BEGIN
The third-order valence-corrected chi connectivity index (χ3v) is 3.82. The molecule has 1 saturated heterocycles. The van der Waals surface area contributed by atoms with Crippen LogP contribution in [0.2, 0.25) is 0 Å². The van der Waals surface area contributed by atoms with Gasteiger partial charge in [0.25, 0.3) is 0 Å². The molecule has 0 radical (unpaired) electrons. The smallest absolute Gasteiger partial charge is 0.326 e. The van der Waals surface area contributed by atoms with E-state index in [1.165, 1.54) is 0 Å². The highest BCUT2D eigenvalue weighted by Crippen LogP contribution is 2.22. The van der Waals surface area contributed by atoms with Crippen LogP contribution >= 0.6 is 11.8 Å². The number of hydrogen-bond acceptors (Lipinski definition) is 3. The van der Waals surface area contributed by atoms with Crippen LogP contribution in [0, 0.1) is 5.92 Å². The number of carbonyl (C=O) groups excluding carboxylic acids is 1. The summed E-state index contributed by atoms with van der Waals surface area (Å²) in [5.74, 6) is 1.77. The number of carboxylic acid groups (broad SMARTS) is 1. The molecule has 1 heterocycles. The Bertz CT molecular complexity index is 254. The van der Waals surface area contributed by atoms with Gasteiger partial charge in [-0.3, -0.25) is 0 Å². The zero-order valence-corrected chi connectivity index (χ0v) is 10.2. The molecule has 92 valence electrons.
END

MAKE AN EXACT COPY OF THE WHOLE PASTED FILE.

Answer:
The third-order valence-corrected chi connectivity index (χ3v) is 3.82. The molecule has 1 saturated heterocycles. The van der Waals surface area contributed by atoms with Crippen LogP contribution in [0.2, 0.25) is 0 Å². The van der Waals surface area contributed by atoms with Gasteiger partial charge in [0.25, 0.3) is 0 Å². The molecule has 0 radical (unpaired) electrons. The smallest absolute Gasteiger partial charge is 0.326 e. The van der Waals surface area contributed by atoms with E-state index in [1.165, 1.54) is 0 Å². The highest BCUT2D eigenvalue weighted by Crippen LogP contribution is 2.22. The van der Waals surface area contributed by atoms with Crippen LogP contribution >= 0.6 is 11.8 Å². The number of hydrogen-bond acceptors (Lipinski definition) is 3. The van der Waals surface area contributed by atoms with Crippen LogP contribution in [0, 0.1) is 5.92 Å². The number of carbonyl (C=O) groups excluding carboxylic acids is 1. The summed E-state index contributed by atoms with van der Waals surface area (Å²) in [5.74, 6) is 1.77. The number of carboxylic acid groups (broad SMARTS) is 1. The molecule has 1 heterocycles. The Bertz CT molecular complexity index is 254. The van der Waals surface area contributed by atoms with Gasteiger partial charge in [-0.3, -0.25) is 0 Å². The zero-order valence-corrected chi connectivity index (χ0v) is 10.2. The molecule has 92 valence electrons.